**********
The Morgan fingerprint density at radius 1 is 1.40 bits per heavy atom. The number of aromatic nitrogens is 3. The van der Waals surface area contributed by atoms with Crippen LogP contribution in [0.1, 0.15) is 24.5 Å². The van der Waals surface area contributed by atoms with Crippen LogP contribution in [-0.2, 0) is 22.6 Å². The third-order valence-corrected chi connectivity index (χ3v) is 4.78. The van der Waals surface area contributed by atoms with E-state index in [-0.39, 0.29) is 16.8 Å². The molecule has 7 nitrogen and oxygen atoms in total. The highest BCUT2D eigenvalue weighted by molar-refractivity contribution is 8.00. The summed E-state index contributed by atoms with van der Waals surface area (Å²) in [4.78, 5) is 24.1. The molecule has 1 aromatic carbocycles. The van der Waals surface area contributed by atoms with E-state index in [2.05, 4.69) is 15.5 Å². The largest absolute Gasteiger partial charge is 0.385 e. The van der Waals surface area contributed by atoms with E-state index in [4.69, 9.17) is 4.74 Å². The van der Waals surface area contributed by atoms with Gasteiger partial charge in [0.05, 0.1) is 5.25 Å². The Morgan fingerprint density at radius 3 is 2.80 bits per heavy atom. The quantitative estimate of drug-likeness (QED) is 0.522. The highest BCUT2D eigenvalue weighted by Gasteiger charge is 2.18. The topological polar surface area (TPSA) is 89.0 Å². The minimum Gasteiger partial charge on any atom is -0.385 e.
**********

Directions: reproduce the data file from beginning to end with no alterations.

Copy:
The Morgan fingerprint density at radius 1 is 1.40 bits per heavy atom. The number of aromatic nitrogens is 3. The van der Waals surface area contributed by atoms with Crippen LogP contribution in [0.1, 0.15) is 24.5 Å². The van der Waals surface area contributed by atoms with Crippen LogP contribution in [-0.2, 0) is 22.6 Å². The third-order valence-corrected chi connectivity index (χ3v) is 4.78. The van der Waals surface area contributed by atoms with E-state index in [-0.39, 0.29) is 16.8 Å². The molecule has 7 nitrogen and oxygen atoms in total. The highest BCUT2D eigenvalue weighted by molar-refractivity contribution is 8.00. The summed E-state index contributed by atoms with van der Waals surface area (Å²) in [4.78, 5) is 24.1. The molecule has 1 aromatic carbocycles. The van der Waals surface area contributed by atoms with E-state index in [2.05, 4.69) is 15.5 Å². The largest absolute Gasteiger partial charge is 0.385 e. The van der Waals surface area contributed by atoms with E-state index in [4.69, 9.17) is 4.74 Å². The van der Waals surface area contributed by atoms with Gasteiger partial charge in [0.05, 0.1) is 5.25 Å². The Morgan fingerprint density at radius 3 is 2.80 bits per heavy atom. The quantitative estimate of drug-likeness (QED) is 0.522. The highest BCUT2D eigenvalue weighted by Gasteiger charge is 2.18. The topological polar surface area (TPSA) is 89.0 Å². The minimum Gasteiger partial charge on any atom is -0.385 e.